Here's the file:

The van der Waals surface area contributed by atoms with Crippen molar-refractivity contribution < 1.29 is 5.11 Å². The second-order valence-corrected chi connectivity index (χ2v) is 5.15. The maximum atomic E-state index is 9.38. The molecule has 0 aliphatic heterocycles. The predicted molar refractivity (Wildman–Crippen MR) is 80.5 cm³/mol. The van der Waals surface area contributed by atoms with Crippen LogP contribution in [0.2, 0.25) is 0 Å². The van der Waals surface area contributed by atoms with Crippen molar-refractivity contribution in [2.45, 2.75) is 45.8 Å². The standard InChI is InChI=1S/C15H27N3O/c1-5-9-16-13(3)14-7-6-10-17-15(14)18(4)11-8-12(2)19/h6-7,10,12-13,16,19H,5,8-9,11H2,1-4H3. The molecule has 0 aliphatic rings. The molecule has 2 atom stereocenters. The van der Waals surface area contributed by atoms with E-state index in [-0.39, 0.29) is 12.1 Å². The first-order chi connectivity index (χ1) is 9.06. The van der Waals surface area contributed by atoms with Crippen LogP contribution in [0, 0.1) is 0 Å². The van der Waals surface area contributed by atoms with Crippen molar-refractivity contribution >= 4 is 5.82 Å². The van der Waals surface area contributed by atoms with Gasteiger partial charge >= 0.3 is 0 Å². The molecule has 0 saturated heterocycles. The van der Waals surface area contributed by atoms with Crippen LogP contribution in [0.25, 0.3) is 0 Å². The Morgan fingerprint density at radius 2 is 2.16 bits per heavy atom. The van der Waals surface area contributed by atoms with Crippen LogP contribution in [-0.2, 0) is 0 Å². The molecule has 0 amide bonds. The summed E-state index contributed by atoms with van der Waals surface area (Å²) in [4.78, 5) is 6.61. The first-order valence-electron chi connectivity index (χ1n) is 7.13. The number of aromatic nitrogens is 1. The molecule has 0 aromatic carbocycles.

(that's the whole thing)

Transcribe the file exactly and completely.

The van der Waals surface area contributed by atoms with Crippen molar-refractivity contribution < 1.29 is 5.11 Å². The second-order valence-corrected chi connectivity index (χ2v) is 5.15. The maximum atomic E-state index is 9.38. The molecule has 0 aliphatic heterocycles. The predicted molar refractivity (Wildman–Crippen MR) is 80.5 cm³/mol. The van der Waals surface area contributed by atoms with Crippen LogP contribution in [0.2, 0.25) is 0 Å². The van der Waals surface area contributed by atoms with Crippen molar-refractivity contribution in [2.45, 2.75) is 45.8 Å². The standard InChI is InChI=1S/C15H27N3O/c1-5-9-16-13(3)14-7-6-10-17-15(14)18(4)11-8-12(2)19/h6-7,10,12-13,16,19H,5,8-9,11H2,1-4H3. The molecule has 0 aliphatic rings. The molecule has 2 atom stereocenters. The van der Waals surface area contributed by atoms with E-state index in [-0.39, 0.29) is 12.1 Å². The first-order chi connectivity index (χ1) is 9.06. The van der Waals surface area contributed by atoms with Crippen LogP contribution in [0, 0.1) is 0 Å². The van der Waals surface area contributed by atoms with Crippen molar-refractivity contribution >= 4 is 5.82 Å². The van der Waals surface area contributed by atoms with Gasteiger partial charge >= 0.3 is 0 Å². The molecule has 0 saturated heterocycles. The van der Waals surface area contributed by atoms with Crippen LogP contribution in [0.25, 0.3) is 0 Å². The Morgan fingerprint density at radius 2 is 2.16 bits per heavy atom. The van der Waals surface area contributed by atoms with Crippen LogP contribution in [-0.2, 0) is 0 Å². The molecule has 0 amide bonds. The summed E-state index contributed by atoms with van der Waals surface area (Å²) in [4.78, 5) is 6.61. The first-order valence-electron chi connectivity index (χ1n) is 7.13. The number of aromatic nitrogens is 1. The molecule has 0 aromatic carbocycles.